Buddhism is built on this principle.

And through studying religions I’ve discovered that it’s a central belief to many others, including the Bahá’í and Krishna faiths.

This idea offered by religions is unique in that you’re unlikely to find it anywhere else. It’s certainly not a core ideal of secular society. In direct contrast to the ‘you need more’ of materialism, it dares to tell us that in fact, ‘we need less’; and what we already have shouldn’t define us. Our relationships, our possessions, our careers, and the things that happen to us on a day-to-day basis should be treated as separate from us: not essential to our ability to function, to love or feel joy.

By practicing detachment, we free ourselves from expectations, which lead to disappointments, misunderstandings and pain.  For example: If I walk into a café and order French toast based on a friend’s recommendation that it’s the ‘best she’d ever had’, and when it arrives I instantly begin assessing it, comparing the presentation and taste to that of every other café’s French toast I’ve ever eaten; should I find it lacking in some way, my meal is ruined. I’m disappointed, annoyed, and may possibly even start complaining to the person I’m having brunch with – spoiling their enjoyment too.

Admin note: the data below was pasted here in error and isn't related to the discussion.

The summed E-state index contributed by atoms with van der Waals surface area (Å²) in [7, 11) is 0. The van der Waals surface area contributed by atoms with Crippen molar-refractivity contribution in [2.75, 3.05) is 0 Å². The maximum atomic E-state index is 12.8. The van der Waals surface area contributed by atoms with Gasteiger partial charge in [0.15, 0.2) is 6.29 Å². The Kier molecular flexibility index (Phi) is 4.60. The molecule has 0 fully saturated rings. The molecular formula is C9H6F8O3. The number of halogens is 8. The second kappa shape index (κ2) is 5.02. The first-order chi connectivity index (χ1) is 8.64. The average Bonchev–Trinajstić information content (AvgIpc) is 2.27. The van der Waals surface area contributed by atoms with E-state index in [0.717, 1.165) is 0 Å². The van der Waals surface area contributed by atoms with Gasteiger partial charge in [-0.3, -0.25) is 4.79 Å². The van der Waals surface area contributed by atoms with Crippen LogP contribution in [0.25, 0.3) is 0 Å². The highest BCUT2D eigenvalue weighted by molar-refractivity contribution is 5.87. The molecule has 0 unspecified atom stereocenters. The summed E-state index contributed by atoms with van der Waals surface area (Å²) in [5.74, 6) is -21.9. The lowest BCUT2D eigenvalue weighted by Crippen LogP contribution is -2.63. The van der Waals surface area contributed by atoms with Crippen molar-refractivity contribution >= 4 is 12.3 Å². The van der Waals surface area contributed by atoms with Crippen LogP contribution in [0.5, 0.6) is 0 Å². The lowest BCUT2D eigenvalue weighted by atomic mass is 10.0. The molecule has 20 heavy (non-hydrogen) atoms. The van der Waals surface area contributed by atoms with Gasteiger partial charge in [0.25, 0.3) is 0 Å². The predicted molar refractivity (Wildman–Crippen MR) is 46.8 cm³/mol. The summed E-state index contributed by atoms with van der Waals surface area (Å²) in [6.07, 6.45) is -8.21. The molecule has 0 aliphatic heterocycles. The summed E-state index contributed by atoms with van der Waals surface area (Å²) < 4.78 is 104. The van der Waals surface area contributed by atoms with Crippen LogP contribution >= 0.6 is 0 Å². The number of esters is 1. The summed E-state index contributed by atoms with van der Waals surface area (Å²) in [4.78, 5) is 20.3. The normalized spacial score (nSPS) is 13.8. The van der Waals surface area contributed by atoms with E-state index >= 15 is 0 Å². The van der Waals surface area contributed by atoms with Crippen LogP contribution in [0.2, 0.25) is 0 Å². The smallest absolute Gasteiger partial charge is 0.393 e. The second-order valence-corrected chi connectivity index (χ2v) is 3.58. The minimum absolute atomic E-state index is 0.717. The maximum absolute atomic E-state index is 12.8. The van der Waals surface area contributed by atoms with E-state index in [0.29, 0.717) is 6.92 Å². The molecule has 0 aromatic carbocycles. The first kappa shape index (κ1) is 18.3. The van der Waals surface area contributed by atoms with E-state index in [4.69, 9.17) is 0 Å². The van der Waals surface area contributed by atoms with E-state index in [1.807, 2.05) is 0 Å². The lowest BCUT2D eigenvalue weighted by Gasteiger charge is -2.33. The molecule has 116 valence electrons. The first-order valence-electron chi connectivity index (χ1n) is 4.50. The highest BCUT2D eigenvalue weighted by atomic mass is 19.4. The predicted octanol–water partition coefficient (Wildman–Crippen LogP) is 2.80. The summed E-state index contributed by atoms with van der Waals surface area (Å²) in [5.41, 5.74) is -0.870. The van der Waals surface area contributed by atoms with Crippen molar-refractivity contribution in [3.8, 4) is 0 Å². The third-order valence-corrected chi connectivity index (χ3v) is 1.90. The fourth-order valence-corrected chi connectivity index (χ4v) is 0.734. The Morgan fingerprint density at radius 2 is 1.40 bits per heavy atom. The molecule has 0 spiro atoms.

But, if I order the French toast with no expectations, complete detachment as to whether I’m going to agree with my friend’s assessment or not and choose instead to like it no matter how much ‘better’ another café’s identical dish might be; I’m set up for a much happier outing. The outcome of the meal doesn’t determine my personal level of joy.

I used to sail to the highest heights and come crashing down again just as fast if things didn’t go exactly how I’d planned them to. I pinned everything on my expectations rather than reality, with 100% attachment to my anticipated outcomes. One very level, even-keel friend pointed this out to me and said if I could keep my expectations in check then I’d be able to achieve a steadier, more balanced life. At first I scoffed, and told him this sounded pretty boring.

Three years down the track, and the more religions I’ve explored, the more I’ve seen the wisdom held within this practice of detachment. It’s beautiful in simplicity and can be applied to nearly every situation.

Just try it. Next time you hear yourself saying, ‘It would be so incredibly awful if ______ didn’t work out’, replace that emotion with detachment. You may find that things have a way of working out for the best when instead of stressing you choose to:

Be Detached